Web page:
On Wednesday, November 24, 2010, the Canadian Defence Lawyers hosted a well-attended half day conference on the above topic. Susan Nickle spoke on the topic of “Discovery”, covering both the production of electronically stored information and proportionality. The latter topic found its way into almost all of the presentations, and sparked a lot of interest in the room.
The focus on proportionality was due in part to the presence of the Honourable Justice Coulter Osborne (author of the Ontario Civil Justice Reform Report), and the Honourable Justice Colin Campbell (Ontario Superior Court of Justice). Both judges have a profound interest in the concept, especially as it relates to increasing access to justice for litigants.
By the end of the conference, proportionality had been covered from three different angles: 1) as a policy framework for change; 2) as an academic doctrine; and, 3) as a practical construct (how proportionality is playing out in practice).
The presentations yielded some interesting discussion points about proportionality:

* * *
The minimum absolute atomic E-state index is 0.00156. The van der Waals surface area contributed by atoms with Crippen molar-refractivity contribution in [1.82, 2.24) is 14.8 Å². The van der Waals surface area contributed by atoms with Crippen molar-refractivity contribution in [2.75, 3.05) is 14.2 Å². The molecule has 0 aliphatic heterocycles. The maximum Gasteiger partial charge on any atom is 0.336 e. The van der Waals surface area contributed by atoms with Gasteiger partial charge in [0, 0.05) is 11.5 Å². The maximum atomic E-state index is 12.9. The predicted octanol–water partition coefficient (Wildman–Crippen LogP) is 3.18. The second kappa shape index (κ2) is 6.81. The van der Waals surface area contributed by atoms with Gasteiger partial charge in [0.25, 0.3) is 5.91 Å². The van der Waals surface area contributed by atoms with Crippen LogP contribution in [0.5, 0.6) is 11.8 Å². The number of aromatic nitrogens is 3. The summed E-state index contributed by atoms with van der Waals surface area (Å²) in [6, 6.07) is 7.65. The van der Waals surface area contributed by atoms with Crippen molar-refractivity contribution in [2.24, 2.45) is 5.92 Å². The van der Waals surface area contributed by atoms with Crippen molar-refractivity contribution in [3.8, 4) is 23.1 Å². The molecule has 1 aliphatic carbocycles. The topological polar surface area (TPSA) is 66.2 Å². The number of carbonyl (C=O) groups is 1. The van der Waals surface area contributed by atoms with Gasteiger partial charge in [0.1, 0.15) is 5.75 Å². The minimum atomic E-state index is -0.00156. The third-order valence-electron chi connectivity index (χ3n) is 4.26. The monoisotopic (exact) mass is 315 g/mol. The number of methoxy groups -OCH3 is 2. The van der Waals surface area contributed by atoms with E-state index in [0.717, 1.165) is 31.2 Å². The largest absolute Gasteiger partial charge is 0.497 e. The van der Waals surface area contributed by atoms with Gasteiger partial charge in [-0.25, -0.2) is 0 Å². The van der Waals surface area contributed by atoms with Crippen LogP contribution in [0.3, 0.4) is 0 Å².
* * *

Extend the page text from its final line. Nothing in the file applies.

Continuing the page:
• The concept of proportionality has caused a “cultural revolution” in litigation and it is here to stay.
• Proportionality is not synonymous with “efficiency”.
• Time and cost, while important factors to consider, are not more significant than the nature and scope of the litigation, including the importance and complexity of the legal issues at stake.
• Proportionality includes the notion that missing the proverbial “smoking gun” is a chance worth taking.
All presenters agreed that further cultural shifts are required in the legal profession to ensure that trials (of meaningful legal issues) continue to be held and adjudicated. One presenter even advanced proportionality as a “new element of professionalism” for lawyers.
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